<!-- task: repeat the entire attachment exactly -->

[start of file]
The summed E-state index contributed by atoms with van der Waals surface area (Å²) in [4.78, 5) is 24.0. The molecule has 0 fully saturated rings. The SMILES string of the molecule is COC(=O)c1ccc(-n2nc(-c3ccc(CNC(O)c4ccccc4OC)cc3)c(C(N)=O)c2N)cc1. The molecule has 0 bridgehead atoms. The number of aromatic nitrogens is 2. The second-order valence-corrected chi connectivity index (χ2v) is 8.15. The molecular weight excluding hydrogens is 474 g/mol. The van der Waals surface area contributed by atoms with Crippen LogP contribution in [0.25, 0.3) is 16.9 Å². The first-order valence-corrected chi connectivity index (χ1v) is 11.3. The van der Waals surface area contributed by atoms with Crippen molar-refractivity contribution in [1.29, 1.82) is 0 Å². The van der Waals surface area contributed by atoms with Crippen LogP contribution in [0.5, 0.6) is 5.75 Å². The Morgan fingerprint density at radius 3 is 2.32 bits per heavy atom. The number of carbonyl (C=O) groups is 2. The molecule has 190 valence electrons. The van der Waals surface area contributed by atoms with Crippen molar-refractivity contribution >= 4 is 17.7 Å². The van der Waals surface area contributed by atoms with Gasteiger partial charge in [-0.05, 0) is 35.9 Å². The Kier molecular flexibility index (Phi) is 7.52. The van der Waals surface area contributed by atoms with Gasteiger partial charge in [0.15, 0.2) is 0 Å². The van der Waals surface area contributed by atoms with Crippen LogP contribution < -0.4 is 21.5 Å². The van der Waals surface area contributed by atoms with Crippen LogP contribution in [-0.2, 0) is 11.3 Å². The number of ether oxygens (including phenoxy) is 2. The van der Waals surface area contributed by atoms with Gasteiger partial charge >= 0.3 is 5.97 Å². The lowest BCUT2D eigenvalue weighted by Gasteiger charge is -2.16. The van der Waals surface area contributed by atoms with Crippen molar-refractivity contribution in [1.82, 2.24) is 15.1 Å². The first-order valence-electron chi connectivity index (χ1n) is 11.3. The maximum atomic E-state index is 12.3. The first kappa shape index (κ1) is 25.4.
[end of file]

The summed E-state index contributed by atoms with van der Waals surface area (Å²) in [4.78, 5) is 24.0. The molecule has 0 fully saturated rings. The SMILES string of the molecule is COC(=O)c1ccc(-n2nc(-c3ccc(CNC(O)c4ccccc4OC)cc3)c(C(N)=O)c2N)cc1. The molecule has 0 bridgehead atoms. The number of aromatic nitrogens is 2. The second-order valence-corrected chi connectivity index (χ2v) is 8.15. The molecular weight excluding hydrogens is 474 g/mol. The van der Waals surface area contributed by atoms with Crippen LogP contribution in [0.25, 0.3) is 16.9 Å². The first-order valence-corrected chi connectivity index (χ1v) is 11.3. The van der Waals surface area contributed by atoms with Crippen molar-refractivity contribution in [1.29, 1.82) is 0 Å². The van der Waals surface area contributed by atoms with Crippen LogP contribution in [0.5, 0.6) is 5.75 Å². The Morgan fingerprint density at radius 3 is 2.32 bits per heavy atom. The number of carbonyl (C=O) groups is 2. The molecule has 190 valence electrons. The van der Waals surface area contributed by atoms with Crippen molar-refractivity contribution >= 4 is 17.7 Å². The van der Waals surface area contributed by atoms with Gasteiger partial charge in [-0.05, 0) is 35.9 Å². The Kier molecular flexibility index (Phi) is 7.52. The van der Waals surface area contributed by atoms with Gasteiger partial charge in [0.15, 0.2) is 0 Å². The van der Waals surface area contributed by atoms with Crippen LogP contribution < -0.4 is 21.5 Å². The van der Waals surface area contributed by atoms with Crippen LogP contribution in [-0.2, 0) is 11.3 Å². The number of ether oxygens (including phenoxy) is 2. The van der Waals surface area contributed by atoms with Gasteiger partial charge >= 0.3 is 5.97 Å². The lowest BCUT2D eigenvalue weighted by Gasteiger charge is -2.16. The van der Waals surface area contributed by atoms with Crippen molar-refractivity contribution in [1.82, 2.24) is 15.1 Å². The first-order valence-electron chi connectivity index (χ1n) is 11.3. The maximum atomic E-state index is 12.3. The first kappa shape index (κ1) is 25.4.